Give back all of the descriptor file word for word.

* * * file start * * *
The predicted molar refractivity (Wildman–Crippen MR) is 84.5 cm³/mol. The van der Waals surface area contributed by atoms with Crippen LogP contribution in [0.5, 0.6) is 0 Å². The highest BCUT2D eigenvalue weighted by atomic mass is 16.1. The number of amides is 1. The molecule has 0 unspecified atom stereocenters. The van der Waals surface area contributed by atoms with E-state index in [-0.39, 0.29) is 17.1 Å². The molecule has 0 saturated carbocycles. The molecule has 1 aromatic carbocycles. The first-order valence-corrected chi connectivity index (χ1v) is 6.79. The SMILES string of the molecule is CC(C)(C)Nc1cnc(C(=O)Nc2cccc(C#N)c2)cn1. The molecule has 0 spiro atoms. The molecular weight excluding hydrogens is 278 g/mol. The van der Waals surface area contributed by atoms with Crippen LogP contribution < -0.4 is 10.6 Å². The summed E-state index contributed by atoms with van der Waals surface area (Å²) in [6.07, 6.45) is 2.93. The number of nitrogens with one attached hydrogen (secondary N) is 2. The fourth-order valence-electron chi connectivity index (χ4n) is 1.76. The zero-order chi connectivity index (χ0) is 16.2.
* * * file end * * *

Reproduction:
The predicted molar refractivity (Wildman–Crippen MR) is 84.5 cm³/mol. The van der Waals surface area contributed by atoms with Crippen LogP contribution in [0.5, 0.6) is 0 Å². The highest BCUT2D eigenvalue weighted by atomic mass is 16.1. The number of amides is 1. The molecule has 0 unspecified atom stereocenters. The van der Waals surface area contributed by atoms with E-state index in [-0.39, 0.29) is 17.1 Å². The molecule has 0 saturated carbocycles. The molecule has 1 aromatic carbocycles. The first-order valence-corrected chi connectivity index (χ1v) is 6.79. The SMILES string of the molecule is CC(C)(C)Nc1cnc(C(=O)Nc2cccc(C#N)c2)cn1. The molecule has 0 spiro atoms. The molecular weight excluding hydrogens is 278 g/mol. The van der Waals surface area contributed by atoms with Crippen LogP contribution < -0.4 is 10.6 Å². The summed E-state index contributed by atoms with van der Waals surface area (Å²) in [6.07, 6.45) is 2.93. The number of nitrogens with one attached hydrogen (secondary N) is 2. The fourth-order valence-electron chi connectivity index (χ4n) is 1.76. The zero-order chi connectivity index (χ0) is 16.2.